5 Techniques for Outreach Emails (with Templates) Proven To Get Results

What’s the number one goal when writing an email? You got it: getting people to read it! This process begins with the subject line. A compelling subject line prompts the reader to continue to the introduction, the email body, and the call to action below.

The soft scientists we call “copywriters” have been perfecting this process for years. Nowadays,
drawing people into your emails is remarkably easy ­ if you’ve got a handle on the proven,
guiding principles of email outreach. That’s exactly what we’re going to dive into today. We’re going to discuss, in-depth, the entire process of crafting emails that just refuse to stay unread.

#1 Subject Line


This your first chance to make a strong impression on the reader, to communicate something
worthy of clicking on. In an email, your subject is like your headline.
You’ll want to craft something creative and information­packed since emails go to the graveyard
unopened when they bear a mundane subject line. Here are the five components of a great


1) Shorter is better.

Put yourself in the shoes of the reader: lots of unread emails, lots of words in subject lines. The
one that stands out is sparse in its language. It fits nicely in the box and speaks quickly.


2) Ask questions.

Intriguing the reader is a great strategy. For example, ‘Do you make these mistakes?’ is more
enticing than ‘Mistakes Most People Make’.


3) Use upper and lower case.

ALL CAPS ARE HARD TO READ. They also scream “salesy!”


4) Write like you’re writing just to them.

We humans like to feel like we’re special, like we’re important. Respect goes a long way
towards getting an email opened and responded to. Avoid sending emails that read like they’re
addressed to thousands of others.
A poor example would be: “Email Mistakes We All Make.” A better way to do it would be like
this: “How You Can Avoid Common Email Mistakes.”
Better yet, pose a question, like this: “Are You Making Any Of These Common Email Mistakes?”


5) Treat it like a headline.

Buzzfeed revolutionized how we understand headlines. The pop­mag made those numerous
headers instantly recognizable ­ and for good reason. They work. Putting a number at the front
of a headline is shown to improve open rates up to 25%, and headlines with numbers generated
73% more shares. This is effective because numbers are “like candy to our brain,” giving us an
instant framework and finite boundary to sort information within.
Guess what? Odd numbers are opened 20% more than even numbers. Why? Even numbers
are seen as “inauthentic.”
There are five elements that make to an irresistible subject line, as seen below:


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There are certain power words that tap directly into the human brain, providing inevitable results. Using these impactful words to evoke an emotional response within readers is the surefire way to ensure your email gets read. To name a few significant words:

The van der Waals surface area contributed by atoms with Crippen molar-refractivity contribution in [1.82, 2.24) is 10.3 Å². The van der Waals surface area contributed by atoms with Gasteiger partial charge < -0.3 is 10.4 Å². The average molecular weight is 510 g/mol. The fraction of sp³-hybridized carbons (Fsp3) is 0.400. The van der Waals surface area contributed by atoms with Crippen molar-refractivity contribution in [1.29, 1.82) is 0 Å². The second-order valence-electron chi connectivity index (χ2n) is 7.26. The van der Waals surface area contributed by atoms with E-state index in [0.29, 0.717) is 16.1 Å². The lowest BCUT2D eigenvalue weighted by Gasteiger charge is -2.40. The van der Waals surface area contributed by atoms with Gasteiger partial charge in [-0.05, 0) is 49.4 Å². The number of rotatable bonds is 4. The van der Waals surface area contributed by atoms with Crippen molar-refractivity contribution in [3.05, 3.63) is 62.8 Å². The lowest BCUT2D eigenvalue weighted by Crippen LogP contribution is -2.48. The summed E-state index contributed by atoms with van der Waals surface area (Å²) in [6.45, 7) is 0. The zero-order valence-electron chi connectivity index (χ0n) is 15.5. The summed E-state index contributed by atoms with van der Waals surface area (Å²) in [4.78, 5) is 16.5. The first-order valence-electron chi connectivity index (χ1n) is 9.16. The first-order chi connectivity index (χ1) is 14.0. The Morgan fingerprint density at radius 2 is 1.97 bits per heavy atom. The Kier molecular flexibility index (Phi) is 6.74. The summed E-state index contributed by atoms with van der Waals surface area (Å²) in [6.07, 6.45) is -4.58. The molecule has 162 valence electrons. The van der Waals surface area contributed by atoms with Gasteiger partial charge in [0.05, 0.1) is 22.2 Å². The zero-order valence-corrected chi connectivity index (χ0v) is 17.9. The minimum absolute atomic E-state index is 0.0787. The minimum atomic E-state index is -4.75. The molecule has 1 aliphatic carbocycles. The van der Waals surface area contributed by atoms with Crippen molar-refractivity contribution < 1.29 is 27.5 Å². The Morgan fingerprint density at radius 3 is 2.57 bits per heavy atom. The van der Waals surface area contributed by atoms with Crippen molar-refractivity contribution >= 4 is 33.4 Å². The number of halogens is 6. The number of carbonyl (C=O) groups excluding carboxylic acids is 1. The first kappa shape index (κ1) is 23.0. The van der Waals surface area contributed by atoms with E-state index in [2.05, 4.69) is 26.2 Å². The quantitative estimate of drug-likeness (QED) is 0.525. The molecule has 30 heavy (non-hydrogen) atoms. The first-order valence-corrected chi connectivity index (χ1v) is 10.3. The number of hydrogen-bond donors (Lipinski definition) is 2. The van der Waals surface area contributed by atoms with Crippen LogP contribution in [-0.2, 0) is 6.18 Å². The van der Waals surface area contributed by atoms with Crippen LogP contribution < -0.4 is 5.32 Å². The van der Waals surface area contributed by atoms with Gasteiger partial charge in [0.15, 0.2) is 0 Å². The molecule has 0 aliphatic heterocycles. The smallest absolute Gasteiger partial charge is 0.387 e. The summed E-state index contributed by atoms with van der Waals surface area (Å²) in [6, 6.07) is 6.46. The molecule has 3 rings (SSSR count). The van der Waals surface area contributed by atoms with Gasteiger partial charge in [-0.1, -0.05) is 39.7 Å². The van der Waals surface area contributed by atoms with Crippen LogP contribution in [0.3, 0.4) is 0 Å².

– Secret (implies something worth knowing)

– Proven (guarantees the reader results)

– Easy (promises that it won’t take too much time – we humans are quite mentally lazy)

– Amazing (suggests the fantastic, extraordinary)

– The (lets the reader know the topic is definitive, as in “the” one solution)

– You (talking to the reader includes them and drives interest)

The secret to headlines is: be as explicit as possible about what your email will cover. A great way to describe this is by using words like:

– Who

– What

– When

– Where

– Why

– How

These are deeply ingrained signifiers that not only piece together language but are great first words for a gripping introduction.

#2 Keep it Short


Shorter than you might think. The principle of Occam’s Razor applies to emails: just enough to be polite, interesting, and communicate your message. Nothing more, because no one is going waste time reading something from a stranger.


Limit yourself to two sentences per paragraph, and four to five sentences in total.


After you provide a nice hook, move directly into the body. Here’s a basic email paragraph structure:

– Subject line: Casual, short, catchy.

– Greeting and intro/hook: Say hello and start with a relatable piece of information.

– Transition/1st paragraph: Move from relatable information to your main point. Explain the reason for your email.

– Snapshot/2nd paragraph: Provide a brief overview of your company and provide a short elevator pitch that focuses on the pain that you can solve for the reader or their company.

– 3rd paragraph: Suggest a good time to talk more or schedule a call. Be very specific about what your goal is.

#3 Personalize the Message


As we know, email has grown up, and mass emails aren’t effective anymore, so striking a balance between generalized information and personalization for the reader can be hard. Remember to fall back on your buyer persona for this phase.